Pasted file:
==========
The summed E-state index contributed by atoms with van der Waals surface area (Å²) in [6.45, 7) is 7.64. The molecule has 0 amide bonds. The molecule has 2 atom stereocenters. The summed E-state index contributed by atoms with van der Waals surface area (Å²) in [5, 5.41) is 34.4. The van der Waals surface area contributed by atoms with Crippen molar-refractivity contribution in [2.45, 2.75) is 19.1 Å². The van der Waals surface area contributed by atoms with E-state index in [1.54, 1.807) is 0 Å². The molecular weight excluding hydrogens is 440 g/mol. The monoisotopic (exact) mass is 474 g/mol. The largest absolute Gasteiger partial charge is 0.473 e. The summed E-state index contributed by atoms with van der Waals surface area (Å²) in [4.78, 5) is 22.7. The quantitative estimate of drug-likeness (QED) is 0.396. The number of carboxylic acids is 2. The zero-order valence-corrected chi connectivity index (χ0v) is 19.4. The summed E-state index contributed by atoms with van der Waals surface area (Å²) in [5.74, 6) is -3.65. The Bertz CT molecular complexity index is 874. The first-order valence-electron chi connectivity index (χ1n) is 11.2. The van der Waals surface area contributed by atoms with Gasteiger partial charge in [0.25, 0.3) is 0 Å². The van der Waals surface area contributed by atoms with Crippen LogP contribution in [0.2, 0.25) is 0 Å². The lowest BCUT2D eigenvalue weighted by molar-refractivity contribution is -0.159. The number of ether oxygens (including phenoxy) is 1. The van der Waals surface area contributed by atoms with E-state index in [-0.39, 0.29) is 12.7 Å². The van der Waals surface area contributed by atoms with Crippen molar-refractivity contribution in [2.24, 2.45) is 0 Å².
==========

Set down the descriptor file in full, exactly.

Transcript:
The summed E-state index contributed by atoms with van der Waals surface area (Å²) in [6.45, 7) is 7.64. The molecule has 0 amide bonds. The molecule has 2 atom stereocenters. The summed E-state index contributed by atoms with van der Waals surface area (Å²) in [5, 5.41) is 34.4. The van der Waals surface area contributed by atoms with Crippen molar-refractivity contribution in [2.45, 2.75) is 19.1 Å². The van der Waals surface area contributed by atoms with E-state index in [1.54, 1.807) is 0 Å². The molecular weight excluding hydrogens is 440 g/mol. The monoisotopic (exact) mass is 474 g/mol. The largest absolute Gasteiger partial charge is 0.473 e. The summed E-state index contributed by atoms with van der Waals surface area (Å²) in [4.78, 5) is 22.7. The quantitative estimate of drug-likeness (QED) is 0.396. The number of carboxylic acids is 2. The zero-order valence-corrected chi connectivity index (χ0v) is 19.4. The summed E-state index contributed by atoms with van der Waals surface area (Å²) in [5.74, 6) is -3.65. The Bertz CT molecular complexity index is 874. The first-order valence-electron chi connectivity index (χ1n) is 11.2. The van der Waals surface area contributed by atoms with Gasteiger partial charge in [0.25, 0.3) is 0 Å². The van der Waals surface area contributed by atoms with Crippen LogP contribution in [0.2, 0.25) is 0 Å². The lowest BCUT2D eigenvalue weighted by molar-refractivity contribution is -0.159. The number of ether oxygens (including phenoxy) is 1. The van der Waals surface area contributed by atoms with E-state index in [-0.39, 0.29) is 12.7 Å². The van der Waals surface area contributed by atoms with Crippen molar-refractivity contribution in [2.24, 2.45) is 0 Å².